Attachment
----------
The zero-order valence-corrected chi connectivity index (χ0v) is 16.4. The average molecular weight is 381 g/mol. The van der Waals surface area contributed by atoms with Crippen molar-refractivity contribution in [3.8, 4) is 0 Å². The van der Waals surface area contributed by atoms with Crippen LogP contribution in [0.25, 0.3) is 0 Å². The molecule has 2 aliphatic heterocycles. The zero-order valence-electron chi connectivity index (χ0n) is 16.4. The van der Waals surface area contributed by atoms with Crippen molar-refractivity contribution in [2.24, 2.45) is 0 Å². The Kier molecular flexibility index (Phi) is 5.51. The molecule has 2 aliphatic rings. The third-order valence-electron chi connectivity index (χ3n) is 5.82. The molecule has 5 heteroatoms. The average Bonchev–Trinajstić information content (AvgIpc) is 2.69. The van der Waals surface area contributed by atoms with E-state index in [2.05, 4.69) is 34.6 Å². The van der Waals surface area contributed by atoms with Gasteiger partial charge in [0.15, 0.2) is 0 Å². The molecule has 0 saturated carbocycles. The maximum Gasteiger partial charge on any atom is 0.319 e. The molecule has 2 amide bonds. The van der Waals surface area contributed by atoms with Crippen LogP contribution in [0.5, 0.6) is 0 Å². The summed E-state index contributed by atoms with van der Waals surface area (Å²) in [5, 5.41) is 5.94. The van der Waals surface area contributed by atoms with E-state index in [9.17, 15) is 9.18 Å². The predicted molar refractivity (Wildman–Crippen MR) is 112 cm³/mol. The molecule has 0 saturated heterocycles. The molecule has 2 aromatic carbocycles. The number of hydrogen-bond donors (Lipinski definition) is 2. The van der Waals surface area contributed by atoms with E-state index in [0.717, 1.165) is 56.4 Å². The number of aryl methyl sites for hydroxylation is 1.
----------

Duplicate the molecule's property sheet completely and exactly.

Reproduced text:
The zero-order valence-corrected chi connectivity index (χ0v) is 16.4. The average molecular weight is 381 g/mol. The van der Waals surface area contributed by atoms with Crippen molar-refractivity contribution in [3.8, 4) is 0 Å². The van der Waals surface area contributed by atoms with Crippen LogP contribution in [0.25, 0.3) is 0 Å². The molecule has 2 aliphatic heterocycles. The zero-order valence-electron chi connectivity index (χ0n) is 16.4. The van der Waals surface area contributed by atoms with Crippen molar-refractivity contribution in [2.24, 2.45) is 0 Å². The Kier molecular flexibility index (Phi) is 5.51. The molecule has 2 aliphatic rings. The third-order valence-electron chi connectivity index (χ3n) is 5.82. The molecule has 5 heteroatoms. The average Bonchev–Trinajstić information content (AvgIpc) is 2.69. The van der Waals surface area contributed by atoms with E-state index in [2.05, 4.69) is 34.6 Å². The van der Waals surface area contributed by atoms with Gasteiger partial charge in [0.15, 0.2) is 0 Å². The molecule has 0 saturated carbocycles. The maximum Gasteiger partial charge on any atom is 0.319 e. The molecule has 2 amide bonds. The van der Waals surface area contributed by atoms with Crippen LogP contribution in [0.5, 0.6) is 0 Å². The summed E-state index contributed by atoms with van der Waals surface area (Å²) in [5, 5.41) is 5.94. The van der Waals surface area contributed by atoms with E-state index in [9.17, 15) is 9.18 Å². The predicted molar refractivity (Wildman–Crippen MR) is 112 cm³/mol. The molecule has 0 saturated heterocycles. The molecule has 2 aromatic carbocycles. The number of hydrogen-bond donors (Lipinski definition) is 2. The van der Waals surface area contributed by atoms with E-state index in [0.717, 1.165) is 56.4 Å². The number of aryl methyl sites for hydroxylation is 1.